It was great to get out for a ride with a few of the guys again, and with Brendan on Saturday, and to spend some time on the many great roads northeast of Melbourne. I’d really like to spend a day out there soon without a concrete plan; just riding around, trying out new roads, seeing where they lead.

All in all I managed 261km for the weekend with roughly 4,000m of climbing. My weekly goal is 223km with 2,500m so when you add my commutes and another ride on Friday, it’s been a pretty big week. I’m hoping to put together another couple big weeks in the coming months just to build a bit of a buffer for myself.

Thanks very much for taking the time to read this post — I hope you enjoyed it. In case you missed it, I published a piece last week about my six-week Pilates course and the effect it had on my cycling. Take a read and let me know what you reckon.

Remember, you can also follow The Climbing Cyclist on Twitter and Facebook, follow me (Matt) on Strava and even sign up to an email newsletter if you like.

Until next time, stay safe on the roads.

9 Replies to “A Kinglake double-header: 2 days, 260km and 4,000m”

  1. The main reason these roads are so good is that they are kind of secret and a pleasure
    to discover. Why do folks feel the need to blog them? best Let others enjoy the thrill of heading off piste and discovering for themselves…..

  2. Hi Matt,
    I was in that area also on the weekend.
    If you’re up that way you should look at heading to Strathewen from Diamond Creek via Broad Gully Rd, Bannons Ln, Mine Rd, then left on Cottle Bridge Rd.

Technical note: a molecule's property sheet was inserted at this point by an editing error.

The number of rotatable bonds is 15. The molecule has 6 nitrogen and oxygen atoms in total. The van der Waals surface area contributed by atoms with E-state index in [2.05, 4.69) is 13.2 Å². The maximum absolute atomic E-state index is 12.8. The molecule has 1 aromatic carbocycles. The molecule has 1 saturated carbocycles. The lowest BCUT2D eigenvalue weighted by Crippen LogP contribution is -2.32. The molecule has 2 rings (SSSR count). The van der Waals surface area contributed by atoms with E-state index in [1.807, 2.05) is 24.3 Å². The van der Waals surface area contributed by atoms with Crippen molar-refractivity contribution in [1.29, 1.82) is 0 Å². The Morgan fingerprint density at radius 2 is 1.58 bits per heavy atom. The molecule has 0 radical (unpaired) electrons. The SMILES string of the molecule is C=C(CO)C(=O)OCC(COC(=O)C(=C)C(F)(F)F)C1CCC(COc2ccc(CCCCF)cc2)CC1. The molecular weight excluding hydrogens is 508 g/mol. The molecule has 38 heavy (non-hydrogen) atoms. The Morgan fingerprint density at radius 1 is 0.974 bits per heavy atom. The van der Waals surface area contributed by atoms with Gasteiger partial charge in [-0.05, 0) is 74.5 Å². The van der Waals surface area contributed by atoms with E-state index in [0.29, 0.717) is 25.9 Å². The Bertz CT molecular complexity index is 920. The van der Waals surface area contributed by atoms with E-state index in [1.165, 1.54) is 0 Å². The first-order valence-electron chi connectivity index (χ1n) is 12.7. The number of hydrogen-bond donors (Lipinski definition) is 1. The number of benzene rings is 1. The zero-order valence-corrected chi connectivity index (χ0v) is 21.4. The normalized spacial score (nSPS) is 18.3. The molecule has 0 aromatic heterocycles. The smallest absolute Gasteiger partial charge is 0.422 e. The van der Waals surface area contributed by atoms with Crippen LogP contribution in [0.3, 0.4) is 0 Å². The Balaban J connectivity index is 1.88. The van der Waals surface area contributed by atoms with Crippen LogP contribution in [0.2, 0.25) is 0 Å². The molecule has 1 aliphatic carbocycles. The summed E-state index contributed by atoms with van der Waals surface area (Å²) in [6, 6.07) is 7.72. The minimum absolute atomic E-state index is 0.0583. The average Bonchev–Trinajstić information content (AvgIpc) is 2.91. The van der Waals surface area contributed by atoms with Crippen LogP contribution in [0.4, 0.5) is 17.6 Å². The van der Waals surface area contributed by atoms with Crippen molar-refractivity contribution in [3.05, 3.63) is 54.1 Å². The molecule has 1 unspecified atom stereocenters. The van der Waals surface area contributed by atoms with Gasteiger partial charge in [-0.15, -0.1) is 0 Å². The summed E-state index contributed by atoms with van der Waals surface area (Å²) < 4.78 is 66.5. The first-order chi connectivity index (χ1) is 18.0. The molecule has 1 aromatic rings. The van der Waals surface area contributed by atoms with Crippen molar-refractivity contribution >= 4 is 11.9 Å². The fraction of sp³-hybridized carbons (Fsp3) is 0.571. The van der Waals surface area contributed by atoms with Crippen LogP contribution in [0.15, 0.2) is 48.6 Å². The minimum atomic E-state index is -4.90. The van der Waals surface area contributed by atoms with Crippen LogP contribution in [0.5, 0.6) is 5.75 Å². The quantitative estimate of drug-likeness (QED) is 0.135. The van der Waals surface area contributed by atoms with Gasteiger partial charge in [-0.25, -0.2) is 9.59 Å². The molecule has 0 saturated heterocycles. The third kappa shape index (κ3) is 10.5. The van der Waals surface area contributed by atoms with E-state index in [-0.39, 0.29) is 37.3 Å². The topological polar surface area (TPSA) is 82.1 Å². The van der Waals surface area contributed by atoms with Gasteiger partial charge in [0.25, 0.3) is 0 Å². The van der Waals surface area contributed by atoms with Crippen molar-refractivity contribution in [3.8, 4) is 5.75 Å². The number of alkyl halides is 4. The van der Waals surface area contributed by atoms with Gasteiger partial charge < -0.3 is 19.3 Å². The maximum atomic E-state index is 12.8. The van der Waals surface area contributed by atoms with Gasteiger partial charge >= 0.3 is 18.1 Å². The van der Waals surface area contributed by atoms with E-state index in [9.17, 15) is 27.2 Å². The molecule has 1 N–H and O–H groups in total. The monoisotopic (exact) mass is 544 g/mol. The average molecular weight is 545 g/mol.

Good roads, few cars. Broad Gully Rd is a favourite, it transitions nicely from suburban to country.

  3. Charlie is alright, rides with us on Thursdays. Did the Granfondo last year (120km 1200VM) in under 4 hours including breaks, so handy, I tip him for 3.3X this year.

  4. Matt, your article comes just the right time for me, since I have been looking for a few training trial before the big ride – Genovese Kinglake Ride (well it is big for my standard), since I am about to try my new dream bike – TREK (WSD, special designed for woman) which I will pick her up this weekend, and since I don’t like too much voom voom sound from the cars around me particular the rude one. Thank you for the Route in the link.

  5. From my limited experience, the best quiet road is Myers Creek Road…every time I ride up that I wonder why I don’t do it more often, and I think the most cars that I’ve seen is probably 3. I still think The Serpentine is the best climb in the ‘Nongs too.

    1. I agree with this. Myers Creek Road is a great climb and there is not much traffic. The only bad thing you could say for it is midway between Healesville and the start of the climb there is a house right by the road on a corner and the moron owner always has his gate open and predictably his smallish but aggressive dog does not seem to like cyclists much.

  6. At Strathewan you would have been near Bowden spur rd. Perhaps the ultimate dirt road. It is that good. You can see the city of Melbourne from it. The switch backs are awesome too.

  7. Hey Matt, great write up as usual and brilliant weekend of riding. I’ll definitely check out the back roads you mention.

    Ive also signed up for Pilates classes based on your write up. My work offers them and thought why not.